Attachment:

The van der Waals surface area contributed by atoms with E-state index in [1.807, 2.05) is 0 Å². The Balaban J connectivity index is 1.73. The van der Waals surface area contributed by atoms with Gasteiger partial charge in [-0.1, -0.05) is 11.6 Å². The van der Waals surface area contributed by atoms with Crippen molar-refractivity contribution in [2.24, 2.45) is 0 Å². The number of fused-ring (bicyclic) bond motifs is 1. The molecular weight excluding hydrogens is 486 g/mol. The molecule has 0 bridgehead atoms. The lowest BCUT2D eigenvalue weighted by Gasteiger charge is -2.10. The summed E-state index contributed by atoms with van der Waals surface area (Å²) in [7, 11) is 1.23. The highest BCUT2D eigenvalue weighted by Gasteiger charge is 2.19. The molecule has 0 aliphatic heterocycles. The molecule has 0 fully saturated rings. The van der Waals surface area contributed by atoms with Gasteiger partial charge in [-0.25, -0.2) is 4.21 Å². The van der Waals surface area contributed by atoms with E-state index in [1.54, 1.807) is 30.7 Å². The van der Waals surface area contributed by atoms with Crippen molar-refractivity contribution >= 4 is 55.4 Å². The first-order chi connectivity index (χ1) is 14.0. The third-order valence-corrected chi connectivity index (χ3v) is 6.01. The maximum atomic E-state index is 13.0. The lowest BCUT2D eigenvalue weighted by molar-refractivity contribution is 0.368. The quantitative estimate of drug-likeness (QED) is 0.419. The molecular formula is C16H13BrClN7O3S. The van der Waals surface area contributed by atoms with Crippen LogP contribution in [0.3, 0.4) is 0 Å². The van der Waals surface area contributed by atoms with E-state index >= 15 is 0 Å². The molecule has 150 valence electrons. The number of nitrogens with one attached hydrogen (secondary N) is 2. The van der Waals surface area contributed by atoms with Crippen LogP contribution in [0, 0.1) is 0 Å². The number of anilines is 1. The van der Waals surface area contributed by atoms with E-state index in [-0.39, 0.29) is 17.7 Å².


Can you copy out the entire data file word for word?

The van der Waals surface area contributed by atoms with E-state index in [1.807, 2.05) is 0 Å². The Balaban J connectivity index is 1.73. The van der Waals surface area contributed by atoms with Gasteiger partial charge in [-0.1, -0.05) is 11.6 Å². The van der Waals surface area contributed by atoms with Crippen molar-refractivity contribution in [2.24, 2.45) is 0 Å². The number of fused-ring (bicyclic) bond motifs is 1. The molecular weight excluding hydrogens is 486 g/mol. The molecule has 0 bridgehead atoms. The lowest BCUT2D eigenvalue weighted by Gasteiger charge is -2.10. The summed E-state index contributed by atoms with van der Waals surface area (Å²) in [7, 11) is 1.23. The highest BCUT2D eigenvalue weighted by Gasteiger charge is 2.19. The molecule has 0 aliphatic heterocycles. The molecule has 0 fully saturated rings. The van der Waals surface area contributed by atoms with Gasteiger partial charge in [-0.25, -0.2) is 4.21 Å². The van der Waals surface area contributed by atoms with E-state index in [1.54, 1.807) is 30.7 Å². The van der Waals surface area contributed by atoms with Crippen molar-refractivity contribution >= 4 is 55.4 Å². The first-order chi connectivity index (χ1) is 14.0. The third-order valence-corrected chi connectivity index (χ3v) is 6.01. The maximum atomic E-state index is 13.0. The lowest BCUT2D eigenvalue weighted by molar-refractivity contribution is 0.368. The quantitative estimate of drug-likeness (QED) is 0.419. The molecular formula is C16H13BrClN7O3S. The van der Waals surface area contributed by atoms with Crippen LogP contribution in [0.3, 0.4) is 0 Å². The van der Waals surface area contributed by atoms with E-state index >= 15 is 0 Å². The molecule has 150 valence electrons. The number of nitrogens with one attached hydrogen (secondary N) is 2. The van der Waals surface area contributed by atoms with Crippen LogP contribution in [0, 0.1) is 0 Å². The number of anilines is 1. The van der Waals surface area contributed by atoms with E-state index in [-0.39, 0.29) is 17.7 Å².